Key regulatory, tax and legal rules for the establishment and operation of REITs in all major jurisdictions.
The increasing popularity of Real Estate Investment Trusts (REITs) and similar vehicles demonstrates the growing demand for tax efficient, liquid and transparent vehicles for investing in real estate. Since its first enactment in the US in 1960, similar regimes have been set up in other countries around the world, the most recent being the Philippines, who introduced a REIT regime broadly similar to those of other Asian countries, towards the end of 2009. Typically a REIT regime will offer exempt tax status to investment companies or other vehicles which meet certain criteria as to ownership and investment portfolio, on the basis that the vehicle then distributes all or most of its profits to shareholders. In many but not all cases, the vehicle must also be listed.
The Taxation of REITs report looks at key regulatory, tax and legal rules for the establishment and operation of REITs or their local equivalent in all the major countries which have introduced such a regime. The guide is intended to be an overview of the position in each country, enabling a quick understanding to be gained of the type of regime in operation and how it compares to other regimes in the region or more widely.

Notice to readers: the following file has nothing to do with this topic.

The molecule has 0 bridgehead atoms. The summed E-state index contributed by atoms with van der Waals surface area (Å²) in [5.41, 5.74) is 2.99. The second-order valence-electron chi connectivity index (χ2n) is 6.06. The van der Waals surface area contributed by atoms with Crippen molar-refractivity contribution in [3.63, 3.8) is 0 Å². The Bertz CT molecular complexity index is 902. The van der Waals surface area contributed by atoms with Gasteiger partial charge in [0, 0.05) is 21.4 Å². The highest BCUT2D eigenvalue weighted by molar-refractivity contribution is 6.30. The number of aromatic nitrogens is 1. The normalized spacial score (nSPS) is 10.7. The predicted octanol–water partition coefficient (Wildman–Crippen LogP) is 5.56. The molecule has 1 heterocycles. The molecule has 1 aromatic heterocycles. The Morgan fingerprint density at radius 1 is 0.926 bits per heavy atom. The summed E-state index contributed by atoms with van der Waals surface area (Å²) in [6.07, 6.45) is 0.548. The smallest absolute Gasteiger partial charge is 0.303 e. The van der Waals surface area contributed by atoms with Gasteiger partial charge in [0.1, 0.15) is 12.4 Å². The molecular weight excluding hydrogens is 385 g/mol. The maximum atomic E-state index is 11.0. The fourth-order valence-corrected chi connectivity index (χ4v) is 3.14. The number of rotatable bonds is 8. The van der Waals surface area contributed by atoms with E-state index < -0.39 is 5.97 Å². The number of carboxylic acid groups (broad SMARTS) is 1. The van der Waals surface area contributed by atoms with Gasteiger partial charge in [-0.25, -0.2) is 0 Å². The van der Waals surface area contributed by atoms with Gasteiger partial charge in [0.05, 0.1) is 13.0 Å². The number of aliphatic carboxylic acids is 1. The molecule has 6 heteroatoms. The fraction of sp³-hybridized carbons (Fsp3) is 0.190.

In 1994, Italy was the first European country to enact REITs. REITs now established in Belgium, France. Germany, Italy, Netherlands, Spain and the United Kingdom.
The first REIT regime in the region was established by Japan in 2000. REITs now established in Hong Kong, Japan, the Philippines, Singapore and South Korea. Australia, which has not specific REIT regime, established Managed Investment Trust (MIT) rules in 2008.
The US has had a REIT regime since 1960. Brazil followed in 1993 and Canada in 2007.
© 2017 KPMG International Cooperative (“KPMG International”), a Swiss entity. Member firms of the KPMG network of independent firms are affiliated with KPMG International. KPMG International provides no client services. No member firm has any authority to obligate or bind KPMG International or any other member firm vis-à-vis third parties, nor does KPMG International have any such authority to obligate or bind any member firm. All rights reserved.